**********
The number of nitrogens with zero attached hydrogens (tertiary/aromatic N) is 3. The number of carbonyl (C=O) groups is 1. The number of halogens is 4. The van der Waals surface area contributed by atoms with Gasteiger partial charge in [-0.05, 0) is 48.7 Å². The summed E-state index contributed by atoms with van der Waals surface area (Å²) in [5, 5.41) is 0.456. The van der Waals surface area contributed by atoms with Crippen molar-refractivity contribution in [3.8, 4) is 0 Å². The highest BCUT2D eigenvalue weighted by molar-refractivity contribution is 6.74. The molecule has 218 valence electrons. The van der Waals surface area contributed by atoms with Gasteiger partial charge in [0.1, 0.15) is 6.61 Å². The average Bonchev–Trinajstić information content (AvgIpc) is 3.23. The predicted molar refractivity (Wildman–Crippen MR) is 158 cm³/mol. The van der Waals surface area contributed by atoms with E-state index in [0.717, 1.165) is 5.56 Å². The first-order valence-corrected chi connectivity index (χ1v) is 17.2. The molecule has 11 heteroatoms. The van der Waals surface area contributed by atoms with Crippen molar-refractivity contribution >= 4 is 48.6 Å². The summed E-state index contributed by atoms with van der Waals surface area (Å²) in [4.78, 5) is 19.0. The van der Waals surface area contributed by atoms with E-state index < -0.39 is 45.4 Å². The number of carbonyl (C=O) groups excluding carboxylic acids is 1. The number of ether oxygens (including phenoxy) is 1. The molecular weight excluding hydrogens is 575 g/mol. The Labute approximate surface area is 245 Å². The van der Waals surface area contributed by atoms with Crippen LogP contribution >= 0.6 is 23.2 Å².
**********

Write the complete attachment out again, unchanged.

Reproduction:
The number of nitrogens with zero attached hydrogens (tertiary/aromatic N) is 3. The number of carbonyl (C=O) groups is 1. The number of halogens is 4. The van der Waals surface area contributed by atoms with Gasteiger partial charge in [-0.05, 0) is 48.7 Å². The summed E-state index contributed by atoms with van der Waals surface area (Å²) in [5, 5.41) is 0.456. The van der Waals surface area contributed by atoms with Crippen molar-refractivity contribution in [3.8, 4) is 0 Å². The highest BCUT2D eigenvalue weighted by molar-refractivity contribution is 6.74. The molecule has 218 valence electrons. The van der Waals surface area contributed by atoms with Gasteiger partial charge in [0.1, 0.15) is 6.61 Å². The average Bonchev–Trinajstić information content (AvgIpc) is 3.23. The predicted molar refractivity (Wildman–Crippen MR) is 158 cm³/mol. The van der Waals surface area contributed by atoms with E-state index in [0.717, 1.165) is 5.56 Å². The first-order valence-corrected chi connectivity index (χ1v) is 17.2. The molecule has 11 heteroatoms. The van der Waals surface area contributed by atoms with Crippen molar-refractivity contribution >= 4 is 48.6 Å². The summed E-state index contributed by atoms with van der Waals surface area (Å²) in [4.78, 5) is 19.0. The van der Waals surface area contributed by atoms with E-state index < -0.39 is 45.4 Å². The number of carbonyl (C=O) groups excluding carboxylic acids is 1. The number of ether oxygens (including phenoxy) is 1. The molecular weight excluding hydrogens is 575 g/mol. The Labute approximate surface area is 245 Å². The van der Waals surface area contributed by atoms with Crippen LogP contribution >= 0.6 is 23.2 Å².